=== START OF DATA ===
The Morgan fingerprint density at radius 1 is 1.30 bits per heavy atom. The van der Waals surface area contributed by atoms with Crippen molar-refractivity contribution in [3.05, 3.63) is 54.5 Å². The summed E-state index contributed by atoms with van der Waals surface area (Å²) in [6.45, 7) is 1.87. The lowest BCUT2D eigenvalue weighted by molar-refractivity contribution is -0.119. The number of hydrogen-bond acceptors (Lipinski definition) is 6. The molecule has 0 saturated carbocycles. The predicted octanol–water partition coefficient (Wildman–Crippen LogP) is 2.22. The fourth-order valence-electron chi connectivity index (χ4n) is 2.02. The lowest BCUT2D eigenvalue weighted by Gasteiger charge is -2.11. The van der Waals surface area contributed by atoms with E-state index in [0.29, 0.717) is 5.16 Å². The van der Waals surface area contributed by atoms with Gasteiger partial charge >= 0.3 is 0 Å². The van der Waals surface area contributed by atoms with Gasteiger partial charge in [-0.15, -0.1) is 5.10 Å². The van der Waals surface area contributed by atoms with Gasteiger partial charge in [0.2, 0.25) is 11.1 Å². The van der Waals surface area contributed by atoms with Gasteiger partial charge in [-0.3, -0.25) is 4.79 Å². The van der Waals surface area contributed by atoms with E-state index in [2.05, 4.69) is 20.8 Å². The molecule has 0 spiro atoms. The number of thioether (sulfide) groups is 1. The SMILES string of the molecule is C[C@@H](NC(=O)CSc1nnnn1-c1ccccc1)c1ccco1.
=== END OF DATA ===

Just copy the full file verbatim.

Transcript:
The Morgan fingerprint density at radius 1 is 1.30 bits per heavy atom. The van der Waals surface area contributed by atoms with Crippen molar-refractivity contribution in [3.05, 3.63) is 54.5 Å². The summed E-state index contributed by atoms with van der Waals surface area (Å²) in [6.45, 7) is 1.87. The lowest BCUT2D eigenvalue weighted by molar-refractivity contribution is -0.119. The number of hydrogen-bond acceptors (Lipinski definition) is 6. The molecule has 0 saturated carbocycles. The predicted octanol–water partition coefficient (Wildman–Crippen LogP) is 2.22. The fourth-order valence-electron chi connectivity index (χ4n) is 2.02. The lowest BCUT2D eigenvalue weighted by Gasteiger charge is -2.11. The van der Waals surface area contributed by atoms with E-state index in [0.29, 0.717) is 5.16 Å². The van der Waals surface area contributed by atoms with Gasteiger partial charge >= 0.3 is 0 Å². The van der Waals surface area contributed by atoms with Gasteiger partial charge in [-0.15, -0.1) is 5.10 Å². The van der Waals surface area contributed by atoms with Gasteiger partial charge in [0.2, 0.25) is 11.1 Å². The van der Waals surface area contributed by atoms with Gasteiger partial charge in [-0.3, -0.25) is 4.79 Å². The van der Waals surface area contributed by atoms with E-state index in [2.05, 4.69) is 20.8 Å². The molecule has 0 spiro atoms. The number of thioether (sulfide) groups is 1. The SMILES string of the molecule is C[C@@H](NC(=O)CSc1nnnn1-c1ccccc1)c1ccco1.